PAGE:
Native Pennsylvania Orchids

Native Pennsylvania Orchids
As spring makes its sleepy arrival in Pennsylvania, the sight
of buds and blossoms across our landscape are a welcome
breath of fresh air. The sight of roadside daffodils and budding trees are a familiar reminder that a new season is upon
us, but you might have to look a little closer for a glimpse at
one of Pennsylvania’s rarer harbingers of warmer weather.
Starting in spring and continuing into summer, more than
forty species of native orchids bloom in the bogs, boreal
wetlands and prairies of Pennsylvania, including several rare and endangered species. Orchids, or Orchidaceae, are one of the largest of plant families and grow on six of the world’s seven continents. Because roughly
95 percent of the world’s orchids are native to the tropical and sub-tropical regions, many are surprised to
learn that the remaining five percent of orchid species grow in temperate latitudes-in places like Vermont,
Alaska and Minnesota.
In fact, North America boasts over 200 species, and here, Pennsylvania has nearly 50 species growing in
our rich and diverse habitats. Some of the more common species in Pennsylvania include the groups of coralroots, rattlesnake plantains and ladies’ tresses. The pink lady’s slipper may be the most common orchid
found in the state and it is often found in our open woodlands. However in our limestone-spring fed fens
or our glacial bogs, you might also uncover rare treasures, such as leafy white orchid, leafy northern green
orchid, showy lady’s slipper, or small yellow lady’s slipper.
Catching a glimpse of a rare orchid growing in the wild is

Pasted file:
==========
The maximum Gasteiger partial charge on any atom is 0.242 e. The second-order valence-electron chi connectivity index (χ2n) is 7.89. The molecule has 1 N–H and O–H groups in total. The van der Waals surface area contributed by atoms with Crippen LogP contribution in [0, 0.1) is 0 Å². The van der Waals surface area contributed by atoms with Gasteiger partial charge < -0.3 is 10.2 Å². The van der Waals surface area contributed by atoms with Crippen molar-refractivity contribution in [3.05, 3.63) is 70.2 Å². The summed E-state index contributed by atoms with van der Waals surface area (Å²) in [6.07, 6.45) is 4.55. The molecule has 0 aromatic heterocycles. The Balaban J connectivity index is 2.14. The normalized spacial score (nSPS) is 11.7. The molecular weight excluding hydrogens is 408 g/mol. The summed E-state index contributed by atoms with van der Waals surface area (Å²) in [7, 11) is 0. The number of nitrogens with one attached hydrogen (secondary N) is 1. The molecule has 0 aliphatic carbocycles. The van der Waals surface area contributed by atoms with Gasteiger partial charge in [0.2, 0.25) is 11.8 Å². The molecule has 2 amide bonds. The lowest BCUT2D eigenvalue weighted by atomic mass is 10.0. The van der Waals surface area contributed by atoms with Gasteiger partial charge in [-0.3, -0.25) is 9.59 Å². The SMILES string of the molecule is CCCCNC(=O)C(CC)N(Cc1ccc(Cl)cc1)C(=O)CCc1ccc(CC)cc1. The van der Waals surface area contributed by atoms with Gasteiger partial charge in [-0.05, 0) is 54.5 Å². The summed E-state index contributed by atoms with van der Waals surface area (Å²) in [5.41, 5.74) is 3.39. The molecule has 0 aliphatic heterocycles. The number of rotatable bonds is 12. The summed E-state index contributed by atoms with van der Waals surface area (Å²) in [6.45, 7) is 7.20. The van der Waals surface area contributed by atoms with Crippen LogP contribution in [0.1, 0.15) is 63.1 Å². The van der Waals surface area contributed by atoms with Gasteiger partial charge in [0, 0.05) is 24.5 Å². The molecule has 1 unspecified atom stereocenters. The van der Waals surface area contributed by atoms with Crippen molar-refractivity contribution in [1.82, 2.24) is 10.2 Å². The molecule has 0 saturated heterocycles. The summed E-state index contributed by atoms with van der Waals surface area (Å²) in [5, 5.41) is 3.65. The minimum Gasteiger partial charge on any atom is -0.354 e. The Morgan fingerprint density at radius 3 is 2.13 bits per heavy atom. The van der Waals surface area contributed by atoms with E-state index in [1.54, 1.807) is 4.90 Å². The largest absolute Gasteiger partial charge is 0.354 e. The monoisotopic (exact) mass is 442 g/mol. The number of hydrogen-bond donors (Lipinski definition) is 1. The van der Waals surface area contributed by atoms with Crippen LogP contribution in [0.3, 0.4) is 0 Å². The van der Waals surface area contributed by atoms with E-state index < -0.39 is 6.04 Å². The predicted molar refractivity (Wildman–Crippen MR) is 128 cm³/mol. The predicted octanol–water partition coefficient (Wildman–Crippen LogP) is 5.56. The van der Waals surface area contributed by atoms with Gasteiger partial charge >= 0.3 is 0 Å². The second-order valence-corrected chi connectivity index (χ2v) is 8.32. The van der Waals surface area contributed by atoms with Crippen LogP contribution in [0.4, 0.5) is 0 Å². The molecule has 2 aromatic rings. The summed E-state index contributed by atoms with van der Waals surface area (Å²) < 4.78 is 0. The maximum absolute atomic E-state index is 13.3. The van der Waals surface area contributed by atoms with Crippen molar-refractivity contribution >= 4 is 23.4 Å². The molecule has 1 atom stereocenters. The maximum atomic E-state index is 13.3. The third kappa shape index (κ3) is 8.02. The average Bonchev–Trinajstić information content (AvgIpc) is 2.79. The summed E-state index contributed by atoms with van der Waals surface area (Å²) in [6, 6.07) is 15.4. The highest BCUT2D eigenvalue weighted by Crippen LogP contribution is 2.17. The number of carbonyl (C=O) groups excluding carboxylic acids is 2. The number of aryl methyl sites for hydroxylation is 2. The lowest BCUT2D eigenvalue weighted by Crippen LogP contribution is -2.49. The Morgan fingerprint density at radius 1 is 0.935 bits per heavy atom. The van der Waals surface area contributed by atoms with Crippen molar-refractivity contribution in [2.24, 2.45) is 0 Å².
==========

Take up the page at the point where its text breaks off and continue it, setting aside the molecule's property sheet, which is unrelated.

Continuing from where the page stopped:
Orchids found on TNC-PA
always a moment to be treasured.
preserve areas include:
Clubspur orchid (P. clavellata)
Cranefly orchid (Tipularia discolor)
Grass pink (Calopogon tuberosus)
Large round-leaved orchid (Platanthera
Leafy northern green orchid (P. hyperborea)
Leafy white orchid (Platanthera dilatata)
Nodding ladies tresses (Spiranthes cernua)
Pink lady’s slipper (Cypripedium acaule)
Prairie white-fringed orchid (P. leucophaea)
Purple-fringed orchid (P. psycodes)
Rattlesnake plantain (Goodyera pubescens)
Rose pogonia (Pogonia ophioglossiodes)
Shining ladiestresses (Spiranthes lucida)
Showy orchis (Galearis spectabilis)
Small whorled pogonia (Isotria medeoloides)
Small yellow lady’s slipper (Cypripediu
calceolus var. parviflorum)
White fringed orchid (Platanthera
Yellow twayblade (Liparis loeselii)
The Nature Conservancy’s Pennsylvania staff, like our colleagues across the country, work hard to provide opportunities for the public to visit our preserves and see these flowers
growing in their natural habitat. Our Tannersville Cranberry Bog in Monroe County is an excellent demonstration
site that showcases rare orchids and wonderful biodiversity
in a setting that balances human access with protection of
nature so these treasures last for generations to come. To
learn more about hikes we regularly host at the bog, visit our
events listing at
The Nature Conservancy owns more than 70 acres of
vernal pool habitat in the South Mountain landscape of